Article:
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Neoclassical Homes

How to spot a Neoclassical house.
By Virginia McAlester |

PILLARS OF THE COMMUNITY: Neoclassical homes are easily identified thanks to their stately columns and balanced exteriors. (Below) The full-height entry porch, paired with a broad one-story verandah, is a Southern favorite.

Southern Comfort
Neoclassical homes, with symmetrical fades and ornate, two-story columns, exude elegance and grace.


5303 Swiss Ave.

Swiss Avenue Historic District
6008 Bryan Pkwy.

Peaks Suburban Historic District
4315 and 4719 Swiss Ave.

6858 Tokalon Dr.
6915 Tokalon Dr.
6909 Tokalon Dr.
6957 Tokalon Dr.
6908 Tokalon Dr.

Gaston Avenue Planned Development

5430 Gaston Ave.
5871 Gaston Ave.

University Park
3444 University Blvd.

Volk Estates in University Park
6900 and 6930 Turtle Creek Blvd.
6801 Baltimore Dr.
6915 Baltimore Dr.

Old Highland Park
4908 Lakeside Dr.

Highland Park West
4400 Belfort Ave.
4211 Armstrong Pkwy.
4229 Armstrong Pkwy.
4307 Armstrong Pkwy.

In 1893, Chicago threw a grand party and invited the world. The event was called the Columbian Exposition, and more than 21 million people came to see White City, a wondrous promenade lined with stately, columned buildings. The buildings architecture was unapologetically classical. America fell in love, and this passion for all things classical was soon reflected in residential architecture, as well. Fancy gingerbread patterns and somber colors were out; ornate columns, balanced fades, and bright whites were in. The Neoclassical movement was born.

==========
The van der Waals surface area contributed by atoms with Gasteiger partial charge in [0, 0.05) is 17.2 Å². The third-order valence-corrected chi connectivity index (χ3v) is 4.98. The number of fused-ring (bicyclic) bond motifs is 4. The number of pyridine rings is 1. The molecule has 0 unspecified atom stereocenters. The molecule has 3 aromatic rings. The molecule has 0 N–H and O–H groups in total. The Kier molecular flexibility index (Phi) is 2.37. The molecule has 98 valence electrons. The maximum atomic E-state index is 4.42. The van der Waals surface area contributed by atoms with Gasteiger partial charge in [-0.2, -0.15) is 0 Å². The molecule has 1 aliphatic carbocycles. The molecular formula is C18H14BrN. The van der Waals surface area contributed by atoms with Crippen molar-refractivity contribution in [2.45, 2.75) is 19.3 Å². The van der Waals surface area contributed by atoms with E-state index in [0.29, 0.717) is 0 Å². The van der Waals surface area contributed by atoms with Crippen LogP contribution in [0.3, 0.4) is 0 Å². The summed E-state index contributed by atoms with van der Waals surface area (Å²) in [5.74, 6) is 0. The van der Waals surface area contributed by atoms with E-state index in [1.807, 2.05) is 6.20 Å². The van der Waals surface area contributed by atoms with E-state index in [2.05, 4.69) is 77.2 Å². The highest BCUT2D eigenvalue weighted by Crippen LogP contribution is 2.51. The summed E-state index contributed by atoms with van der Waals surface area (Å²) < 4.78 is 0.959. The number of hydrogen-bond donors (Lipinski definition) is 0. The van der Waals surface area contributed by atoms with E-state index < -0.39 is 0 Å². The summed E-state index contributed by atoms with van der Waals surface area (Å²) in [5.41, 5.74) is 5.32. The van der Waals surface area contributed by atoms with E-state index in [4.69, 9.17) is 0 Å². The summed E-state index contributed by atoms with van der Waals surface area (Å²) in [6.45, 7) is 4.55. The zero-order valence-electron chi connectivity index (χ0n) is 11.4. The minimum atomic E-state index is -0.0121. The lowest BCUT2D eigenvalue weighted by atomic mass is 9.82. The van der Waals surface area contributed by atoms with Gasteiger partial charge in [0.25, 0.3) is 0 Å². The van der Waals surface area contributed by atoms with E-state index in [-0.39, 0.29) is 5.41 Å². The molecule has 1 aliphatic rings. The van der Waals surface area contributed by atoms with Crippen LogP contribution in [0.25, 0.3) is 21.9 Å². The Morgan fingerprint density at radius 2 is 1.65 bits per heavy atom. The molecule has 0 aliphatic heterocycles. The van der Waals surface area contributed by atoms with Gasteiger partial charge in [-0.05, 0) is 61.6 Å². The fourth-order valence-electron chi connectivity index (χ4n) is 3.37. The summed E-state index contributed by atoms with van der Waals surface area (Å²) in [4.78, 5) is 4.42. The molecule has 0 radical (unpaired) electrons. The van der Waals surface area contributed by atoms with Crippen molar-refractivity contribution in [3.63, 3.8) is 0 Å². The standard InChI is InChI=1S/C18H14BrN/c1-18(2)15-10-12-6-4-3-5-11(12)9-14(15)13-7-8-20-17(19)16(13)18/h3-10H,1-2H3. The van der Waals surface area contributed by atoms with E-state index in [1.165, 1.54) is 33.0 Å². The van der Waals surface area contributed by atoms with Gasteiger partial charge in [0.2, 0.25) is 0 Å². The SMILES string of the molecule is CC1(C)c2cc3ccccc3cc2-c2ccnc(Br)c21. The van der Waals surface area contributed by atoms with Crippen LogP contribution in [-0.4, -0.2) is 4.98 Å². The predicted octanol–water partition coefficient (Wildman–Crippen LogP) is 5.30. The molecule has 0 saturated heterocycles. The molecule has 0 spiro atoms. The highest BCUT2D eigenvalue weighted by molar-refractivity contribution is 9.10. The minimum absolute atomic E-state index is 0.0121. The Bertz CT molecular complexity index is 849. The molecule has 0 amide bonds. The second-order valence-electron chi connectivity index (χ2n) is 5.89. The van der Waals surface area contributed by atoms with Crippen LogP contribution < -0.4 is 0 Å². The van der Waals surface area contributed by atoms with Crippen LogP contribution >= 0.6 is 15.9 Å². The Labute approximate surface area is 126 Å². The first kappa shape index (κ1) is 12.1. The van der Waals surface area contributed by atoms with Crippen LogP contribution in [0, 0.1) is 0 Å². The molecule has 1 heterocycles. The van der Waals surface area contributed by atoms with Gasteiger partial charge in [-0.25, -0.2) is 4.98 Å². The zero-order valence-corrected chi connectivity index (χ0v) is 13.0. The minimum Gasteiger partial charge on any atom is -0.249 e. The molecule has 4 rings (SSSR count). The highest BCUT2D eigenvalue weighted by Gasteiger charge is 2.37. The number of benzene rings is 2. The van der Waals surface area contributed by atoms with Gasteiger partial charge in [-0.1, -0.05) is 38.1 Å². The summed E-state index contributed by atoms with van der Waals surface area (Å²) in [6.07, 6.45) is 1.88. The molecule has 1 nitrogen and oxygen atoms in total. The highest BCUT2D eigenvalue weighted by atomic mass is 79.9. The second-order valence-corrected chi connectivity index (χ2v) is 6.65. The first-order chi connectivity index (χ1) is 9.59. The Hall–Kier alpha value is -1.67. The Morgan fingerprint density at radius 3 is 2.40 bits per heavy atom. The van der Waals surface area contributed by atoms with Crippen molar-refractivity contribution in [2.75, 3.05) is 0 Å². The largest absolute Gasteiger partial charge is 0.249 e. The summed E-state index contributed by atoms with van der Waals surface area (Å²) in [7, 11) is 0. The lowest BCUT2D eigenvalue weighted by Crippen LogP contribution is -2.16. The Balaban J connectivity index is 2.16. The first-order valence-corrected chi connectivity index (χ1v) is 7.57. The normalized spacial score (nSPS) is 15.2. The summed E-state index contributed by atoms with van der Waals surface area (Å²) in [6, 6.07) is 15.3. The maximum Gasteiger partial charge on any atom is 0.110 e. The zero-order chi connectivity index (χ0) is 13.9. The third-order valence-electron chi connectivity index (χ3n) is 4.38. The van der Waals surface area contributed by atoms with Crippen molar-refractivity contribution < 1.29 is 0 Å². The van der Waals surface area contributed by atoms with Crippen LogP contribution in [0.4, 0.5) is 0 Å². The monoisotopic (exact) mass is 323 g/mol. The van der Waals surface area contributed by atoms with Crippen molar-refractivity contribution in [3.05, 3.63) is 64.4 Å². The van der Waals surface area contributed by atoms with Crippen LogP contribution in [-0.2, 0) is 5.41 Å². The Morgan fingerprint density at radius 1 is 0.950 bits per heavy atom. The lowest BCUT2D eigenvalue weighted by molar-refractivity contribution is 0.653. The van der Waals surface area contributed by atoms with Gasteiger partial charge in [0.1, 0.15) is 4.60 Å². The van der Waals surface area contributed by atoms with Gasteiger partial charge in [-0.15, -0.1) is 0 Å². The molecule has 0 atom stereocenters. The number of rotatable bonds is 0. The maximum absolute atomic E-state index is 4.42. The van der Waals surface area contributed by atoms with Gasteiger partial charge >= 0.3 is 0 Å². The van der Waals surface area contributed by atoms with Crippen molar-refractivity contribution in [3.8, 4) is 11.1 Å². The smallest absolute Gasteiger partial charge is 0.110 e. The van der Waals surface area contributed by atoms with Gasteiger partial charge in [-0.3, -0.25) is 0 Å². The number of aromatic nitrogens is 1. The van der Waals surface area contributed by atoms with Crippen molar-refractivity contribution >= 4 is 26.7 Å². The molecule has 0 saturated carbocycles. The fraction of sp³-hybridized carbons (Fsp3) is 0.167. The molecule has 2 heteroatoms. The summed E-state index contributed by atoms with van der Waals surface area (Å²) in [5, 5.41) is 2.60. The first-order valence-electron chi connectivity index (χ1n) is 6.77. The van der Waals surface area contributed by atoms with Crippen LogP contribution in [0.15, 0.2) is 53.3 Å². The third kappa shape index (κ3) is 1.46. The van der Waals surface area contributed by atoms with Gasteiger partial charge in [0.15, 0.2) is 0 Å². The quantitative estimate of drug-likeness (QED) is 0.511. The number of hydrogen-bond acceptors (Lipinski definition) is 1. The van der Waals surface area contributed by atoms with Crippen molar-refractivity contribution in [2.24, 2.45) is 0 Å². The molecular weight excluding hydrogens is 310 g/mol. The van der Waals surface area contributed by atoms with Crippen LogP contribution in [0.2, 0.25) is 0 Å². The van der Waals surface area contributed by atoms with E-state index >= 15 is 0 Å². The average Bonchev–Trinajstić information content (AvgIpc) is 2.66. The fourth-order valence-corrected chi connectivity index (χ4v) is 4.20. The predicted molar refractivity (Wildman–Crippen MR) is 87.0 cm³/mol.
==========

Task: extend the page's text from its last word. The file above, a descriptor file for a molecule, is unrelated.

Trends spread across the country more slowly in those pre-television, pre-Internet days, and it was about 1905 before this architectural style made its way to Dallas. Neoclassical houses are easy to identify: just look for two-story columns and symmetrical exterior elements. Chances are it’s Neoclassical, at least in Dallas. Early examples, such as those in Munger Place and along Swiss Avenue, have columns whose tops, called capitals, are very elaborate and usually made out of a mixture of horsehair and plaster, which was placed into a mold and then shipped to various building-supply houses across the United States. During the earlier Greek Revival period (1825-1860) such an elaborate capital would have been hand-carved out of wood or stone and cost a fortune. But with the advent of industrialization and mass production, just about anyone could build their own miniature Parthenon.

Neoclassical houses were built in Dallas until the early 1950s. In later examples, particularly those homes constructed after 1930, the elaborate column capitals were often replaced by simpler versions that perch atop more slender columns. These houses were often built with a full-width porch and roof-line balustrade, la Mount Vernon.

By the mid-1950s, one-story, Ranch-style houses had eclipsed Classicism. And it is only in the last decade that we’ve begun to see Classical houses being built again.

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